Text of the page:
Toxic Shock Syndrome Symptoms + 5 Natural Ways to Prevent It - Dr. Axe

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Toxic Shock Syndrome Symptoms + 5 Natural Ways to Prevent TSS


Toxic shock syndrome symptoms - Dr. Axe
According to the Mayo Clinic, approximately half of all cases of toxic shock syndrome caused by staph bacteria occur in women of menstruating age. Toxic shock syndrome or TSS is often thought to be a health problem that only affects women, menstruating women to be exact, like the 20 year old woman who accidentally left a tampon in for over a week in 2016! While menstruating women may have a greater likelihood of developing this dangerous condition, toxic shock syndrome can happen to anyone — including men, postmenopausal women and even children. (1) If you or someone you know is displaying signs of TSS, it is never something to take lightly.

So what is toxic shock syndrome? Toxic shock syndrome, or TSS, is a rare yet extremely serious medical emergency. It can cause major organ damage or even death if left untreated. It is estimated that toxic shock syndrome may be deadly in up to 50 percent of cases. (2) These are some really scary odds. This is why it’s so important to be aware of toxic shock symptoms as well as the best natural ways to prevent toxic shock syndrome in the first place.

What Is Toxic Shock Syndrome?

The toxic shock syndrome tampon connection is somewhat well-known, especially amongst women. The earliest cases of TSS are said to date back to the late 1970s. They were related to super-absorbent tampons. What is TSS or toxic shock syndrome? First of all, it’s important to know that TSS is a medical condition that can come on suddenly. And it can be fatal. It’s also a systemic infection, which means that it affects the entire body. Two different kinds of bacteria: Staphylococcus aureus (aka “staph”) or Streptococcus pyogenes (aka “strep“) can cause toxic shock syndrome symptoms. Most of the time, an overgrowth of staph bacteria causes toxic shock. (3)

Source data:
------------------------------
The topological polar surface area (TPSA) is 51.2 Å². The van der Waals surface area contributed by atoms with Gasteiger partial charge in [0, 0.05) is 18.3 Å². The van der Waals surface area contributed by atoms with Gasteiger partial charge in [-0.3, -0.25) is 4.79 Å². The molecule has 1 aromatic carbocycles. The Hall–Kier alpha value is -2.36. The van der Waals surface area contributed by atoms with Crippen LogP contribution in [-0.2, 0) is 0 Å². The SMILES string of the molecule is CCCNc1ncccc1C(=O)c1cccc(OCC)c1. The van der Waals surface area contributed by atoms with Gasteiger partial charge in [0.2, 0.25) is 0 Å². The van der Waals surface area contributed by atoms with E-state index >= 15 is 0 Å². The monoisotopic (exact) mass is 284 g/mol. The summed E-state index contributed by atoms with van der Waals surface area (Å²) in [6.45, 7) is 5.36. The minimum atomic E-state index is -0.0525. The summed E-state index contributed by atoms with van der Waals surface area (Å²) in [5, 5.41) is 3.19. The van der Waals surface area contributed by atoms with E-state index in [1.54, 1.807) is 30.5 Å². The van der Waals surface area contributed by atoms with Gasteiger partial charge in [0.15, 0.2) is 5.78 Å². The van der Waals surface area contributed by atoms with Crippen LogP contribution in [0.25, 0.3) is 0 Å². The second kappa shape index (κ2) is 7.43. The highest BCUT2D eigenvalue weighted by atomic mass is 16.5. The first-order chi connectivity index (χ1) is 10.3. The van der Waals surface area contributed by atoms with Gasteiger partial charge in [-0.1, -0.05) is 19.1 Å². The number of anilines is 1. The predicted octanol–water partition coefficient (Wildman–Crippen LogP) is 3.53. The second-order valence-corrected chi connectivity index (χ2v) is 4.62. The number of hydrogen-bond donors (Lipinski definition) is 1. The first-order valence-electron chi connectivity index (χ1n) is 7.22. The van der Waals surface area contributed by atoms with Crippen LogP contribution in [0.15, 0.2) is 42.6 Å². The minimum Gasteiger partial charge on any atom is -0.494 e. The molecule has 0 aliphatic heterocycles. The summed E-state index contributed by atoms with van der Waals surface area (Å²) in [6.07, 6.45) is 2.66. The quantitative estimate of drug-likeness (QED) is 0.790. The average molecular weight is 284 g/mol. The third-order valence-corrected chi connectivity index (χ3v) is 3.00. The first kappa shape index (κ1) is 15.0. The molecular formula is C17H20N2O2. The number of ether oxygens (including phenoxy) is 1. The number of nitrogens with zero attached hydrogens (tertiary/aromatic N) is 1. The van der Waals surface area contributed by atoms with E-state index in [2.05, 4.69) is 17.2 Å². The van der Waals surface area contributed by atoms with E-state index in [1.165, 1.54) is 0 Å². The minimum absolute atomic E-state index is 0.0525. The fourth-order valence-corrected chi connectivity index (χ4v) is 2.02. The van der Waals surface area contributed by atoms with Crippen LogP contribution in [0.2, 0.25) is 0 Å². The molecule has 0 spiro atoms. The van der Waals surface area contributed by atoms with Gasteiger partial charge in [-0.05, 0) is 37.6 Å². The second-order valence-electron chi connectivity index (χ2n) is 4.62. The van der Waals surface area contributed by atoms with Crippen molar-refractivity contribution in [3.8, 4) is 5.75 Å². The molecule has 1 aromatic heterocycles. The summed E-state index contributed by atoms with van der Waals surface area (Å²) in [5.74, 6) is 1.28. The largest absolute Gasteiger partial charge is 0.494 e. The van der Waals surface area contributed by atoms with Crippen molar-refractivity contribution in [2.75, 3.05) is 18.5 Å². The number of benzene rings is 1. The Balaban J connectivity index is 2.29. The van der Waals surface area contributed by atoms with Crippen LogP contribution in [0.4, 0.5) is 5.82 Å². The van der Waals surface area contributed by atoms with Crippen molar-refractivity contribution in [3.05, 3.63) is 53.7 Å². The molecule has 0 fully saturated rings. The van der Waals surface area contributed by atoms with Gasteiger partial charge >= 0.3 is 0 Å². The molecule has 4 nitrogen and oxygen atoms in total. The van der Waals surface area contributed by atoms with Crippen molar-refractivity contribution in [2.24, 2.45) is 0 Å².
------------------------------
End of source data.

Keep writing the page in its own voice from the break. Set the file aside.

Toxic shock syndrome can affect anyone, but it affects menstruating women the most, especially young women who use super-absorbent tampons. In fact, over a 33 percent of TSS cases are in women under the age of 19. Thankfully, some tampon makers have stopped making certain varieties of ultra absorbent tampons. This has helped to reduce the occurrence of TSS in menstruating women. But tampon usage is not the only thing linked to toxic shock syndrome. The use of cervical caps, menstrual sponges and diaphragms is also associated with TSS. Other people at risk of a toxic shock infection include men, women and children who have been exposed to staph bacteria during their recovery from childbirth (women), an open wound, a serious burn or surgery. Also, a man, woman or child who has been exposed to staph bacteria and uses a prosthetic device is also at risk. (4, 5)

The reason why toxic shock syndrome can be so serious is that the typical bodily response to the bacterial toxins causing TSS results in a really sharp decrease in blood pressure. This in turn robs the organs of vital oxygen. This can lead to death. Is there such a thing as toxic shock syndrome tampons? Not exactly, but the more absorbent the tampon and the longer a tampon is left in, the higher the risk of TSS.   

Toxic shock syndrome symptoms - Dr. Axe

Toxic Shock Syndrome Symptoms

So what exactly are the symptoms of toxic shock? Symptoms of toxic shock syndrome can include: (6)